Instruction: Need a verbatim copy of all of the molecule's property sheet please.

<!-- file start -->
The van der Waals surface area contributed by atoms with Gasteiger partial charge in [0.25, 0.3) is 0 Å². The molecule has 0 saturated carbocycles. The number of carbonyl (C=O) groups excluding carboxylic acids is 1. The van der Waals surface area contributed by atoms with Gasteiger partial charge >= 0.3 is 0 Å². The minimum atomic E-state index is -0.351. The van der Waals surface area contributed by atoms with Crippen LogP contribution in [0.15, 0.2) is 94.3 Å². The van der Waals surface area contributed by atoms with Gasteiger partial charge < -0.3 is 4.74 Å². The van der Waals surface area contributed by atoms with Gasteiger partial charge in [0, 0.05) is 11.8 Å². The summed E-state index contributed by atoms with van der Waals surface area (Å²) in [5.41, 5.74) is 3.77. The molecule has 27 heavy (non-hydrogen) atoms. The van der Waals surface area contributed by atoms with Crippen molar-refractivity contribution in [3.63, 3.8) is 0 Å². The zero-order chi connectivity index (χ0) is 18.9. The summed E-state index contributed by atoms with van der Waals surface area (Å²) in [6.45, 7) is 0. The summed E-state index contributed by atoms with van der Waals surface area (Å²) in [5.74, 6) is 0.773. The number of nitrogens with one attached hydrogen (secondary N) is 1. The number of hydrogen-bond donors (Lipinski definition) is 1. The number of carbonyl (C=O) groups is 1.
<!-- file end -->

The van der Waals surface area contributed by atoms with Gasteiger partial charge in [0.25, 0.3) is 0 Å². The molecule has 0 saturated carbocycles. The number of carbonyl (C=O) groups excluding carboxylic acids is 1. The van der Waals surface area contributed by atoms with Gasteiger partial charge >= 0.3 is 0 Å². The minimum atomic E-state index is -0.351. The van der Waals surface area contributed by atoms with Crippen LogP contribution in [0.15, 0.2) is 94.3 Å². The van der Waals surface area contributed by atoms with Gasteiger partial charge < -0.3 is 4.74 Å². The van der Waals surface area contributed by atoms with Gasteiger partial charge in [0, 0.05) is 11.8 Å². The summed E-state index contributed by atoms with van der Waals surface area (Å²) in [5.41, 5.74) is 3.77. The molecule has 27 heavy (non-hydrogen) atoms. The van der Waals surface area contributed by atoms with Crippen molar-refractivity contribution in [3.63, 3.8) is 0 Å². The zero-order chi connectivity index (χ0) is 18.9. The summed E-state index contributed by atoms with van der Waals surface area (Å²) in [6.45, 7) is 0. The summed E-state index contributed by atoms with van der Waals surface area (Å²) in [5.74, 6) is 0.773. The number of nitrogens with one attached hydrogen (secondary N) is 1. The number of hydrogen-bond donors (Lipinski definition) is 1. The number of carbonyl (C=O) groups is 1.